Monday, September 03, 2012

Pretty BioCompiler GRN Diagrams

One of the pieces of work I'm rather proud of is my Proto BioCompiler.  Back in 2008, as I was hanging around at the synthetic biology lunches at MIT, I realized that there was a nice tight mapping between the genetic regulatory network diagrams that the biologists were drawing and the dataflow computation graphs that I was using to express the semantics of Proto.  Basically, in biology you can represent a computation with a bunch of reactions evolving in parallel over continuous time, with the products of one reaction being used as the inputs for others.  Similarly, in Proto my model of computing had a bunch of operations evolving in parallel over continuous space and time, with the outputs of one operation being used as the inputs for others.

So after giving a couple of exploratory talks in the lunch meetings, I wrote up the ideas in this paper in the first spatial computing workshop, and then went ahead and and actually built the thing a couple years later.  We've been refining it ever since, and the lovely thing about the BioCompiler is that it takes all of the guesswork out of designing biological computations.  Most of the really effective genetic regulations that we can engineer with right now are repression, which means that designs are typically implemented in negative logic.  For example, "A and B" might be implemented as "not either not A or not B", which is just much harder for us poor humans to think about, and means that, for me at least, anything over a few regulatory elements is almost certain to contain mistakes in the first design.  When you're dealing with biological experiments, where it can be weeks from design to the very first test, you really don't want to get it wrong the first time.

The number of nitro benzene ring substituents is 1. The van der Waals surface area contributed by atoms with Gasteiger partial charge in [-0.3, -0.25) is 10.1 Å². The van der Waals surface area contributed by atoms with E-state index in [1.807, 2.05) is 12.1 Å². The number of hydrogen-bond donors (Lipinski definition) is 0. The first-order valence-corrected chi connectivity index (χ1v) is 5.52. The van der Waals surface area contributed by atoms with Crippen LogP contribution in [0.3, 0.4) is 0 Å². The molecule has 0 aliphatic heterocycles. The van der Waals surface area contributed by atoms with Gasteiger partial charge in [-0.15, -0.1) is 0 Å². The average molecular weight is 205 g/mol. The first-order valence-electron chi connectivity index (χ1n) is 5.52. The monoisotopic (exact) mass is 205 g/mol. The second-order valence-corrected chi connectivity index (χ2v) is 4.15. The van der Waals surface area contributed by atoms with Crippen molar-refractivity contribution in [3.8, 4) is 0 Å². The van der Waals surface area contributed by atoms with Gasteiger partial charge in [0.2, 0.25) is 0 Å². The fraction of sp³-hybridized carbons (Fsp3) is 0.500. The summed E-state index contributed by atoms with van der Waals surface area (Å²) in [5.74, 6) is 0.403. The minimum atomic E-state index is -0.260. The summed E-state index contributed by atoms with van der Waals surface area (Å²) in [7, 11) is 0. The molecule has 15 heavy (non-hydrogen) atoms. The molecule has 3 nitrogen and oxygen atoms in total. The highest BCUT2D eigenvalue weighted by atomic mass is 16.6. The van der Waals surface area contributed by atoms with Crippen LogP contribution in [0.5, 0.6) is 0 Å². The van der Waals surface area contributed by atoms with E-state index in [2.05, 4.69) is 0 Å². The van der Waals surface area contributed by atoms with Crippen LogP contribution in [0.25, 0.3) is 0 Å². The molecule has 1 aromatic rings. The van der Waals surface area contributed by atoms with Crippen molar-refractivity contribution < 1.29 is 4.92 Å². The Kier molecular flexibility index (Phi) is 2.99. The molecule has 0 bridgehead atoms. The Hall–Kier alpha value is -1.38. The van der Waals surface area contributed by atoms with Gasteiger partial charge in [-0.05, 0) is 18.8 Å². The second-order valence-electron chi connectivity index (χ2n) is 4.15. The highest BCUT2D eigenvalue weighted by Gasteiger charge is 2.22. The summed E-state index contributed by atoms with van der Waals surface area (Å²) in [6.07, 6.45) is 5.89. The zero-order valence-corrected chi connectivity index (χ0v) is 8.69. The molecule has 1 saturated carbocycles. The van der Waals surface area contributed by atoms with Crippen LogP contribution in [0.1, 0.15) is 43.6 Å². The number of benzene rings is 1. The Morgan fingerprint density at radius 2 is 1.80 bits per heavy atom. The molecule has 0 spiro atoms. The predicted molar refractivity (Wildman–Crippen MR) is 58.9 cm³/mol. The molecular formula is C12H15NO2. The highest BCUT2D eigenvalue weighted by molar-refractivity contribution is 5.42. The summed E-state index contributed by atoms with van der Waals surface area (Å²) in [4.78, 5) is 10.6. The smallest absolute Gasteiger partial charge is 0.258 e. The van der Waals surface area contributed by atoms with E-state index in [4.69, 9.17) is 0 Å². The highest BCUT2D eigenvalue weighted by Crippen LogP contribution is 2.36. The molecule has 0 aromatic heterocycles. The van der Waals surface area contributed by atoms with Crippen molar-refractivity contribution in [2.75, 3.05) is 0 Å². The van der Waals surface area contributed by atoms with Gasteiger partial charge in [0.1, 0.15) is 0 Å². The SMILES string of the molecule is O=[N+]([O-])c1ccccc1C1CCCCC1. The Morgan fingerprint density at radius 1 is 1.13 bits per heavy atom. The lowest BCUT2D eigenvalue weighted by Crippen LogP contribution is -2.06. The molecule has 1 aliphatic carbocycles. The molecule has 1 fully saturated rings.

So the BioCompiler lets us just sidestep that whole mess: you write the program in normal red-blooded American positive logic, and it turns all inside out on its own and then optimizes.  Won't work for every program, but for the range that it knows how to work in, it's beautiful.  In an instant, out of the BioCompiler comes the new design and also a simulation file for testing it in silico.

The only problem is that the output of the BioCompiler looks like this:

BioCompiler supposedly "human readable" output for an XOR circuit


or, worse, like this:

Just the top bit of the machine-readable XML generated by BioCompiler for an SR-latch circuit


Bleah.  Sure, there's a genetic regulatory network buried in there, but to actually communicate it to another human we need to turn that soup into a diagram, and that's not only a pain but another really good way to introduce errors into the works.

No more.  I just recently sat down with the manual for GraphViz and figured out how to do build complicated custom nodes, with which a diagram can be created.  Then I hacked a new output option into the biocompiler, for creating GraphViz diagrams.  The result is still a bit rough on the artistic front, but intelligible and can turn into an SVG file for editing.  Booyah!
Diagram of a circuit for computing ordering relations




Post a Comment